They were, tho' sweet, but figures of delight,
Drawn after you, you pattern of all those.
Yet seem'd it winter still, and, you away,

As with your shadow, I with these did play!"?9 Scarcely less sure, or if a less valuable, not less indispensable mark

Γόνιμου μέν ποιητού

— Boris ønua yevvaiov dákou, 10 will the imagery supply, when, with more than the power of the painter, the poet gives us the liveliest image of succession with the feeling of simultaneousness :

.8 [Sonnet cvii. Ed.]

9 [See Table Talk, pp. 229-31, 2d edit., for Mr. Coleridge's general view of Shakspeare's Sonnets, and also Mr. Knight's valuable essay on the same subject in that beautiful edition of our great poet by which he has rendered so signal and enduring a service to the cause of English literature. Ed.]

10 [Aristoph., Ranæ, v., 96–7. Mr. Frere, in the tone of the Bacchus of the play, translates thus :

With this, he breaketh from the sweet embrace
Of those fair arms, which bound him to her breast,
And homeward through the dark laund runs apace ;-

Look! how a bright star shooteth from the sky,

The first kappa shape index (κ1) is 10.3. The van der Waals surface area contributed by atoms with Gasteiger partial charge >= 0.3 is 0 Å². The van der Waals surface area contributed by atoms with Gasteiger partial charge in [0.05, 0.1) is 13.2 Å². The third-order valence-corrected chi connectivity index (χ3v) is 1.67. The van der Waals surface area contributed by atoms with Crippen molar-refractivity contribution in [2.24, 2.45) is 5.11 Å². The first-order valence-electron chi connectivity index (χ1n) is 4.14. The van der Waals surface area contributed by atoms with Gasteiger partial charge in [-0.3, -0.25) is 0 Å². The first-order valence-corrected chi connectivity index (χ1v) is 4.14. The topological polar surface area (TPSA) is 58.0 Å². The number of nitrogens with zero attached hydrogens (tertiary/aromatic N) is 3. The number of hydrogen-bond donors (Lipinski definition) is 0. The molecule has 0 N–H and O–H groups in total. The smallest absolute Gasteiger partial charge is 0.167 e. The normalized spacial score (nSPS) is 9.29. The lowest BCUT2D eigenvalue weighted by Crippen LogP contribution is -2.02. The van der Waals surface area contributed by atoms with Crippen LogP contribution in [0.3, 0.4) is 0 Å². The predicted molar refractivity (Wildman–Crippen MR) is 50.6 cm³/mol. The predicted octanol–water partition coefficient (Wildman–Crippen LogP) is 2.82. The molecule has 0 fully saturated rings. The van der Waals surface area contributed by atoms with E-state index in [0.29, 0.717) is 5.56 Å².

So glides he in the night from Venus' eye. 11 4. The last character I shall mention, which would prove indeed but little, except as taken conjointly with the former ;-yet without which the former could scarce exist in a high degree, and (even if this were possible) would give promises only of transitory flashes and a meteoric power ;-is depth, and energy of thought.No man was ever yet a great poet, without being at the same time a profound philosopher. For poetry is the blossom and the fragrancy of all human knowledge, human thoughts, human passions, emotions, language. In Shakspeare's poems the creative power and the intellectual energy wrestle as in a war embrace. Each in its excess of strength seems to threaten the extinction of the other. At length in the drama they were reconciled, and fought each with its shield before the breast of the other. Or like two rapid streams, that, at their first meeting within narrow and rocky banks, mutually strive to repel each other and intermix reluctantly and in tumult; but soon finding a wider channel and more yielding shores blend, and dilate, and flow on in one current and with one voice. The VENUS AND ADONIS did not perhaps allow the display of the deeper passions. But the story of Lucretia seems to favor and even demand their intensest workings. And yet we find in Shakspeare's management of the tale neither pathos, nor any other dramatic quality. There is the same minute and faithful imagery as in the former poem, in the same vivid colors, inspirited by the same impetuous vigor of thought, and diverging and contracting with the same activity of the assimilative and of the modifying faculties; and with a yet larger display, a yet wider range of knowledge and reflection; and lastly, with the same perfect dominion, often domination, over the whole world